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Social Issues

Jonesboro Citizens call for unity against hate during vigil

The names of those who lost their lives in a mass shooting in Orlando were read during a candlelight vigil at Arkansas State last night (Monday).  A light rain fell over a crowd of concerned citizens and members of Jonesboro’s LGBTQ community who mourned those who lost their lives early Sunday morning. 

Those at the vigil were not only remembering the victims, but were also standing in solidarity against hate that practically all members of the LGBTQ community face.  Dee D’Amico is a mother and a grandmother and has been a lesbian for 25 years.  She says her heart broke when she heard the news coming out of Orlando.

“I felt so bad for those parents who didn’t know anything.  The fact that someone could just walk in there and not have any regard for human life--regardless of their sexual orientation, their color, their nationality, their beliefs--I can’t describe how I feel in words.”

D’Amico says she felt scared for members of the LGBTQ community that live in Jonesboro who face threats, harassment, and hatred because of the way they live.  Michael Williams is transgender and gay and says nightclubs, such as the one in Orlando, provide people with an outlet to feel safe.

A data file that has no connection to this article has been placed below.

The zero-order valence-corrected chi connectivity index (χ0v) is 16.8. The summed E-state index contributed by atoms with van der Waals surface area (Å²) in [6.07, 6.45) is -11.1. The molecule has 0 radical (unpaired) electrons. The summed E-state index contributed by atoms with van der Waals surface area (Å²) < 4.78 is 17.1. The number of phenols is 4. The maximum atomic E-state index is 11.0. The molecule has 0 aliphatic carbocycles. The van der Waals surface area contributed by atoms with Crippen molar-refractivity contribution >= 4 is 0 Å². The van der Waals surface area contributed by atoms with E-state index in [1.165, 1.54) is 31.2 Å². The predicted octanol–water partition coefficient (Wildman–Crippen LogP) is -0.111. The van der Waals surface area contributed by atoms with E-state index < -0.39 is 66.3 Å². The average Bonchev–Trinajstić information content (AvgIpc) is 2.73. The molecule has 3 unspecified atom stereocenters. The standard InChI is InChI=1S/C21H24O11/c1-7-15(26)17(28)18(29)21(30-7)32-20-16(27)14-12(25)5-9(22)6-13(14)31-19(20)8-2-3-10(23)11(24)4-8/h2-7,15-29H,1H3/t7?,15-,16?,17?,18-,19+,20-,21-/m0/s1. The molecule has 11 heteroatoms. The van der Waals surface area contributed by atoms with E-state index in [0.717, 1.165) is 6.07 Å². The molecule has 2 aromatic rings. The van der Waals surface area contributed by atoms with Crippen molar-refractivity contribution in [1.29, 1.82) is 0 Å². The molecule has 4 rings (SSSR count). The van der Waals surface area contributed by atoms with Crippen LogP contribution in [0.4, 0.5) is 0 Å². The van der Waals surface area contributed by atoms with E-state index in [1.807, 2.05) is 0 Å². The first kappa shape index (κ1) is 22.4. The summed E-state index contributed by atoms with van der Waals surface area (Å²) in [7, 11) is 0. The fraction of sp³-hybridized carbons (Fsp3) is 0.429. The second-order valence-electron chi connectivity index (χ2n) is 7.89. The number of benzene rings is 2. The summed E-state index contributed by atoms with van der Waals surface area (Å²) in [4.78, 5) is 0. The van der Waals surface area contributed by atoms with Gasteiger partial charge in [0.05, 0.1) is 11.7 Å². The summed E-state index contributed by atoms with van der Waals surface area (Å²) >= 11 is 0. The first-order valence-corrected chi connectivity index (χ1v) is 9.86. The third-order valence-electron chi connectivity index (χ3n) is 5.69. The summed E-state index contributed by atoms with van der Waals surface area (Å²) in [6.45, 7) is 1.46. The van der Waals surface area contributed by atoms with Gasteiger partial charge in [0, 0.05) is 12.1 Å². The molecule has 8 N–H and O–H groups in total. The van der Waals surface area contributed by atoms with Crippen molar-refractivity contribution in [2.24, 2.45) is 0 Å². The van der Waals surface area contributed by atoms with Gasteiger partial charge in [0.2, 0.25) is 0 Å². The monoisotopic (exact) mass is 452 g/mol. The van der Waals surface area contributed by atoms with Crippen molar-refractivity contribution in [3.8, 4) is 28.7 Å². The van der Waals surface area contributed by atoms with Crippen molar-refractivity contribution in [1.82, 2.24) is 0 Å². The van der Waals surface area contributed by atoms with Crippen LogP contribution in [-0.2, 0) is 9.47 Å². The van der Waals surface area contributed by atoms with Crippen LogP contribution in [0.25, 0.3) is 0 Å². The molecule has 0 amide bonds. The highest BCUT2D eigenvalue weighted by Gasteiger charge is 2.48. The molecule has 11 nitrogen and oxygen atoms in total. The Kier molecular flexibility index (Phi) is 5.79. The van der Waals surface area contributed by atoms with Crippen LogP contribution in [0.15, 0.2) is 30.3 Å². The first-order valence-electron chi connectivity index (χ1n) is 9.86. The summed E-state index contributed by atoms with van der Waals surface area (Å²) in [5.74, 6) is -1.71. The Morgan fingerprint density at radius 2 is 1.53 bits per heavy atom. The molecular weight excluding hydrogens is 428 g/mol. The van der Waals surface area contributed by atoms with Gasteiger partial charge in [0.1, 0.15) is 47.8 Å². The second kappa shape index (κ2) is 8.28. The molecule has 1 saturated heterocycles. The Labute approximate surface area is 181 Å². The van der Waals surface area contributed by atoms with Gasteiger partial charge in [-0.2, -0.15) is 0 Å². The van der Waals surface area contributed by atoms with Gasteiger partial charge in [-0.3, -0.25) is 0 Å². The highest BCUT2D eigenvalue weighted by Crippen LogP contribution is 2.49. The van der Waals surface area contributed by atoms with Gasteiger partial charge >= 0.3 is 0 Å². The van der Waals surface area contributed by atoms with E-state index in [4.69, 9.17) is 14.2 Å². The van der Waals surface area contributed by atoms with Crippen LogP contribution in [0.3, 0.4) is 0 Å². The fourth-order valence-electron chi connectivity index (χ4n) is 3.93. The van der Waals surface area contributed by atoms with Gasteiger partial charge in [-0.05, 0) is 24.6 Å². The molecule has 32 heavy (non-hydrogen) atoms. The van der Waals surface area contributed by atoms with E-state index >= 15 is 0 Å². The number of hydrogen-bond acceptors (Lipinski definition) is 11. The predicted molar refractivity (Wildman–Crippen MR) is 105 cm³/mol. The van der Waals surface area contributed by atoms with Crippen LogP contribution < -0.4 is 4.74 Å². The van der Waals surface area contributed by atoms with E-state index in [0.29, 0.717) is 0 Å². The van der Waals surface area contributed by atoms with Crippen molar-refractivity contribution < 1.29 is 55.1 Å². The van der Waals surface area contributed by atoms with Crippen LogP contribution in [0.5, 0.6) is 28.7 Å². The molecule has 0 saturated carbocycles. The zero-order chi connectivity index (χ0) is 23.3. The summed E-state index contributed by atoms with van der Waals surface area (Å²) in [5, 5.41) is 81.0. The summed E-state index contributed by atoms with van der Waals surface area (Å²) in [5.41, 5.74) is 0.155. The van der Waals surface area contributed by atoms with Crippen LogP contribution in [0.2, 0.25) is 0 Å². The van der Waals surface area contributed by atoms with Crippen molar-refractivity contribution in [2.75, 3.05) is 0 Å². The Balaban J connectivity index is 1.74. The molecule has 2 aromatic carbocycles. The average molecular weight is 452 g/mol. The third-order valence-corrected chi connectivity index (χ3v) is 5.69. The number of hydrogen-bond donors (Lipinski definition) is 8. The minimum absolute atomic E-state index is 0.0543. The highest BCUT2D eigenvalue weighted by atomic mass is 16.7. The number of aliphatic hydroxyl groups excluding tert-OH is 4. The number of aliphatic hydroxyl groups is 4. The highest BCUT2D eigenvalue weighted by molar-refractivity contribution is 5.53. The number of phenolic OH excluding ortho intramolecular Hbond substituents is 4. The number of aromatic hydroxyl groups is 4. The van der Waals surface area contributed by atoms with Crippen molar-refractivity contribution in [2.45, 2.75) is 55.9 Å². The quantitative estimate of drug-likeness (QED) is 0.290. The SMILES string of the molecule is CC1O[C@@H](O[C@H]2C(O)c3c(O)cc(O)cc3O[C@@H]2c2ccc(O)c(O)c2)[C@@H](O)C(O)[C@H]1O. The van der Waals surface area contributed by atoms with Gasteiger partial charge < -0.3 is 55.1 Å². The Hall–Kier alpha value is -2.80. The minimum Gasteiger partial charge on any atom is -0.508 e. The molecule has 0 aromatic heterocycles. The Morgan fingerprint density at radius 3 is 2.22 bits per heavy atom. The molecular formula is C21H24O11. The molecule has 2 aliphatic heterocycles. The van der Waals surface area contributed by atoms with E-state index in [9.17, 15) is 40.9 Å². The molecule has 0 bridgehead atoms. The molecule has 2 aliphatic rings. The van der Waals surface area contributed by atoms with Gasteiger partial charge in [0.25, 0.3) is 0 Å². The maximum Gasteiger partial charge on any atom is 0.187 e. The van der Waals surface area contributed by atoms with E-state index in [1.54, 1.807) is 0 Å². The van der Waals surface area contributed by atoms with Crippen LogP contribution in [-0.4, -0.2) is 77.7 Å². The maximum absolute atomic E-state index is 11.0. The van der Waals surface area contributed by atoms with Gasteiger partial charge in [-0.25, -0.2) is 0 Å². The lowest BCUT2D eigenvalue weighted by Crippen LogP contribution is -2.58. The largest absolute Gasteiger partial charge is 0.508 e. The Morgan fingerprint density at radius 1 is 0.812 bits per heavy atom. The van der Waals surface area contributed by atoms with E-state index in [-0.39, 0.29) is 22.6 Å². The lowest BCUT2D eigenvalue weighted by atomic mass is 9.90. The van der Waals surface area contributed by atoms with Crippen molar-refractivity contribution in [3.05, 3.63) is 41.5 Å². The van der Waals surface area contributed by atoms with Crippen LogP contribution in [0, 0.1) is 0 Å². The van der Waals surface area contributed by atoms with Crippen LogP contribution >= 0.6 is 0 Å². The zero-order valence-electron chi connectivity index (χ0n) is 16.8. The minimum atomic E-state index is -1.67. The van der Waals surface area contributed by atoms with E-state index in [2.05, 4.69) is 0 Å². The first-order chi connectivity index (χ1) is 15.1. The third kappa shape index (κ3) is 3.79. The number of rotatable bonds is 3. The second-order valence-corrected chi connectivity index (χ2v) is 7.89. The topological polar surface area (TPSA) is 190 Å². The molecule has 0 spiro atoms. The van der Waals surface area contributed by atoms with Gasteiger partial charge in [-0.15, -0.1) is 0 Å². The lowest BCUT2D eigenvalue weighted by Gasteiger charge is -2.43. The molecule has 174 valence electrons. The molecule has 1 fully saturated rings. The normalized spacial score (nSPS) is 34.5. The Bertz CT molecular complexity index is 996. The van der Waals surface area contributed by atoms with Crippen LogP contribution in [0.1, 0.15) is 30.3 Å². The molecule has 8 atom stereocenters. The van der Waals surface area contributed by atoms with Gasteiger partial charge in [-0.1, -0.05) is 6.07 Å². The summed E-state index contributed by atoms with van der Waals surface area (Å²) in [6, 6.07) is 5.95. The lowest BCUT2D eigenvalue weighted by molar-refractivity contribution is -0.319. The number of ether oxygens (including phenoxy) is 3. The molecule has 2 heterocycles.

“There are not a lot of places where LGBTQ and others can express who they are without their safety being a concern.  When something like this happens, it is violation of a sanctuary.”

Williams tells what some of the main concerns are.

“I am just worried about the rhetoric on social media and through the actions of politicians and other leaders.  This contributes to the hatred that we are seeing.”

Dee D’Amico says more education about members of the LGBTQ community is needed.

“To the people who look at us as a disgrace, I hope the actions over the weekend will change some minds of these people who have so much hate for us.  I hope this changes some hearts so people can see that we want to live an equal life as well.”

Those members of the LGBTQ community encouraged those in attendance to speak out against lawmakers that try to pass laws that may discriminate against members of the LGBTQ community, as well as to start the conversation about the need for education and understanding about issues affecting members of that community.